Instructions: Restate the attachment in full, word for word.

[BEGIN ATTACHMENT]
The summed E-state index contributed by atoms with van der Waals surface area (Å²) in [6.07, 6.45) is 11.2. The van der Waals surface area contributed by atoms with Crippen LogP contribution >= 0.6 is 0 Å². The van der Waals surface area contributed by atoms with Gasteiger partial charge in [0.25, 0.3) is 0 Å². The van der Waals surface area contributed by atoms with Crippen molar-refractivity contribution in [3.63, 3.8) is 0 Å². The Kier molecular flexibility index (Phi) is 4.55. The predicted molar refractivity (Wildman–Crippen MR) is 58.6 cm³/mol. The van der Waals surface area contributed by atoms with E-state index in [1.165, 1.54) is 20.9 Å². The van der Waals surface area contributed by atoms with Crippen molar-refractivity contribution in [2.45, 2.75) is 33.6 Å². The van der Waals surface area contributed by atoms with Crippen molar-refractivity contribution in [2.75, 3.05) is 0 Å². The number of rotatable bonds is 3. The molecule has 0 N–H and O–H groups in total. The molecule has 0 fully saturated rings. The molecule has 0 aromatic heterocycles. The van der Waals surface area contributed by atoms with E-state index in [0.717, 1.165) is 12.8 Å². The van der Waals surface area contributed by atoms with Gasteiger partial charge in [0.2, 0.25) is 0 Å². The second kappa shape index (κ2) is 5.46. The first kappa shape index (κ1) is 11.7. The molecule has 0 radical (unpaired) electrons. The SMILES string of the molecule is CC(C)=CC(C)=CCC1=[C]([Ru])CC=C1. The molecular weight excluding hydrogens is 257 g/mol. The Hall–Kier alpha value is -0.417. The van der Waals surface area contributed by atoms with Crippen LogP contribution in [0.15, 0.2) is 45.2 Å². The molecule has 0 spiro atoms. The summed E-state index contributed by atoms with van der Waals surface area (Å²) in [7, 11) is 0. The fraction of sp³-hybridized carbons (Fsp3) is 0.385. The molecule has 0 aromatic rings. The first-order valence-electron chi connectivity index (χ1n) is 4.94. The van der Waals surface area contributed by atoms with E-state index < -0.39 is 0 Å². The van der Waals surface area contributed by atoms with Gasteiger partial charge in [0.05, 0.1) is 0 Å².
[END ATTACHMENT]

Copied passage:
The summed E-state index contributed by atoms with van der Waals surface area (Å²) in [6.07, 6.45) is 11.2. The van der Waals surface area contributed by atoms with Crippen LogP contribution >= 0.6 is 0 Å². The van der Waals surface area contributed by atoms with Gasteiger partial charge in [0.25, 0.3) is 0 Å². The van der Waals surface area contributed by atoms with Crippen molar-refractivity contribution in [3.63, 3.8) is 0 Å². The Kier molecular flexibility index (Phi) is 4.55. The predicted molar refractivity (Wildman–Crippen MR) is 58.6 cm³/mol. The van der Waals surface area contributed by atoms with E-state index in [1.165, 1.54) is 20.9 Å². The van der Waals surface area contributed by atoms with Crippen molar-refractivity contribution in [2.45, 2.75) is 33.6 Å². The van der Waals surface area contributed by atoms with Crippen molar-refractivity contribution in [2.75, 3.05) is 0 Å². The number of rotatable bonds is 3. The molecule has 0 N–H and O–H groups in total. The molecule has 0 fully saturated rings. The molecule has 0 aromatic heterocycles. The van der Waals surface area contributed by atoms with E-state index in [0.717, 1.165) is 12.8 Å². The van der Waals surface area contributed by atoms with Gasteiger partial charge in [0.2, 0.25) is 0 Å². The second kappa shape index (κ2) is 5.46. The first kappa shape index (κ1) is 11.7. The molecule has 0 radical (unpaired) electrons. The SMILES string of the molecule is CC(C)=CC(C)=CCC1=[C]([Ru])CC=C1. The molecular weight excluding hydrogens is 257 g/mol. The Hall–Kier alpha value is -0.417. The van der Waals surface area contributed by atoms with Crippen LogP contribution in [0.15, 0.2) is 45.2 Å². The molecule has 0 spiro atoms. The summed E-state index contributed by atoms with van der Waals surface area (Å²) in [7, 11) is 0. The fraction of sp³-hybridized carbons (Fsp3) is 0.385. The molecule has 0 aromatic rings. The first-order valence-electron chi connectivity index (χ1n) is 4.94. The van der Waals surface area contributed by atoms with E-state index < -0.39 is 0 Å². The van der Waals surface area contributed by atoms with Gasteiger partial charge in [0.05, 0.1) is 0 Å².